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Dog Faced Puffer Fish | Arothron nigropunctatus Care & Info

Looking for an unusual addition to your saltwater aquarium? You might just have found it! The dog faced puffer fish (Arothron nigropunctatus) is a pretty funky-looking species. It can make a great choice for the somewhat experienced aquarist.

Keep reading for everything you need to know about dog faced puffer fish and keeping one in your own aquarium!

Name (Common, Scientific)Dog faced puffer fish, dogface pufferfish, blackspotted puffer, Arothron nigropunctatus
Minimum tank size100 gallons
Minimum group size1
Temperature74-78 °F
Difficulty levelIntermediate

Dog faced puffer fish (Arothron nigropunctatus) description

Given its pointy, snout-like face, we probably don’t have to explain where the dog faced puffer fish got its common name. This species is a typical puffer: it sports an oval body shape with big teeth and no scales.

Dog face puffers are generally greyish to brownish, with a white stripe over the nose, darker coloration in the face and some black spots over the entire body. Interestingly though, there are also dog face puffers with yellow bellies or even a bright yellow body.

This is not a small species. Dog faced puffers can grow to over a foot in length.

Did you know? Like other puffer species, the dog faced puffer can indeed puff up its body when it feels threatened. Don’t try to provoke your fish into puffing though, as it greatly stresses them out. Also avoid ever exposing this species to air, as they can ingest air while trying to puff and might not survive the ordeal.

Close-up of a Dog Faced Puffer Fish in darkness

Dog faced puffer fish (Arothron nigropunctatus) aquarium

As mentioned above, the dog faced puffer fish can reach a size of over a foot. That means a small aquarium is not going to cut it if you’re interested in keeping one. An aquarium of 100 gallons or more in volume is a good start.

Standard reef parameters work fine for a dog faced puffer fish. Make sure to keep water quality high, as this species doesn’t respond well at all to fluctuations in ammonia, nitrite and nitrate levels. Overfiltration can be handy, as they are messy eaters.

The layout of the aquarium doesn’t matter much as long as there’s plenty of space available.

Dog faced puffer fish (Arothron nigropunctatus) compatibility

It’s important to remember that dog faced puffer fish are considered to be at least semi-aggressive. They are predators and grow pretty large, so they can pose a threat to some types of tankmates.

Puffers like this one are particularly focused on invertebrates, which make up their natural diet. If you keep shrimp, crabs, clams and other inverts in your tank, you might want to think twice about adding a dog faced puffer fish to the mix. Other fish will generally be left alone, but still, it might be best to avoid anything that fits into the puffer’s mouth.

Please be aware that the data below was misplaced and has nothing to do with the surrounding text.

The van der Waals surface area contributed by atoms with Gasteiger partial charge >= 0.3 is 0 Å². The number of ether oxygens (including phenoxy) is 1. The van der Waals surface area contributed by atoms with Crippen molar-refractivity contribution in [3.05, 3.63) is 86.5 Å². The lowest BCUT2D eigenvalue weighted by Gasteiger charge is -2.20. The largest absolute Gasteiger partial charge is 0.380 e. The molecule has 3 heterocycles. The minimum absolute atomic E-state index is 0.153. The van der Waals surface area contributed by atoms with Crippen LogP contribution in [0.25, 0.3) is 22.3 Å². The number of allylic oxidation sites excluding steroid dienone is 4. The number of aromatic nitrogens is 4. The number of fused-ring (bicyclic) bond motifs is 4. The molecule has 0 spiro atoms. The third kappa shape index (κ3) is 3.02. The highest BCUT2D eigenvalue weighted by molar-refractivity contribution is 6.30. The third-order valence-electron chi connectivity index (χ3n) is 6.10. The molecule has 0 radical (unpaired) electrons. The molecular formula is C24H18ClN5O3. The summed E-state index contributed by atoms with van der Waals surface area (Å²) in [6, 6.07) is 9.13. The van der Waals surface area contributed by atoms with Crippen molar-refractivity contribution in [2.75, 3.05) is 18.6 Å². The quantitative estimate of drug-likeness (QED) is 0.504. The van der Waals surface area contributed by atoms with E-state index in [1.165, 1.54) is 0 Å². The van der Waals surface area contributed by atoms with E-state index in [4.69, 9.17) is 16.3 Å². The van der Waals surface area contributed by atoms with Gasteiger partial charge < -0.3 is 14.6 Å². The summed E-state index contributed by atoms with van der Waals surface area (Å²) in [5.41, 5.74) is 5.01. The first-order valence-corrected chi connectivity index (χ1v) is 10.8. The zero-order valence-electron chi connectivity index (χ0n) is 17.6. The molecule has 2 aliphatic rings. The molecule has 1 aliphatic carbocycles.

Better tankmates include similarly large species, though preferably nothing overly aggressive. Peaceful or semi-aggressive fish like triggerfish, angelfish and snowflake eels should do alright.

As for coral compatibility, dog faced puffers are generally considered to be pretty much reef safe. Although they love munching on invertebrates, corals seem to be mostly left alone.

Did you know? Dog faced puffers don’t really play nice with other dog faced puffers. It’s best to keep these guys solo.

Close-Up of light yellow Dog Faced Puffer Fish swimming close beside orange coral

Dog faced puffer fish (Arothron nigropunctatus) diet

Their diet is the main reason why the dog faced puffer fish is generally considered a species of ‘moderate’ difficulty. As we discussed, their natural diet consists of invertebrates: clams and other molluscs, crustaceans and even sea sponges. That’s why they have those powerful teeth, which come in handy for cracking even the toughest shells.

In the aquarium, you won’t get away with offering your dog faced puffer fish flakes or pellets. They need a diet similar to what they eat in the wild. Not only will they likely refuse commercial foods, they can even cause issues.

Puffers have evolved to sport ever-growing teeth, a bit like rabbits, as their chompers are naturally worn down by the hard foods they consume. If you feed soft foods in the aquarium, your dog faced puffer might end up with horribly overgrown teeth. It’s possible to give a puffer a tooth trim, yes, but it’s always better to try and avoid the issue altogether.

The ideal food would be live, like crabs, clams and shrimp. As that would quickly get expensive, most aquarists choose to go for frozen.


The dog faced puffer is a fun fish to keep, with interesting looks and fascinating behavior. Some aquarists feel they can really bond with this intelligent species!

Thinking about your own saltwater aquarium (with or without puffer)? FantaSEA Aquariums can design, set up and maintain your tank for you. Just contact us here!

PS: Love puffers? Don’t forget to also check out the fascinating stars and stripes puffer.

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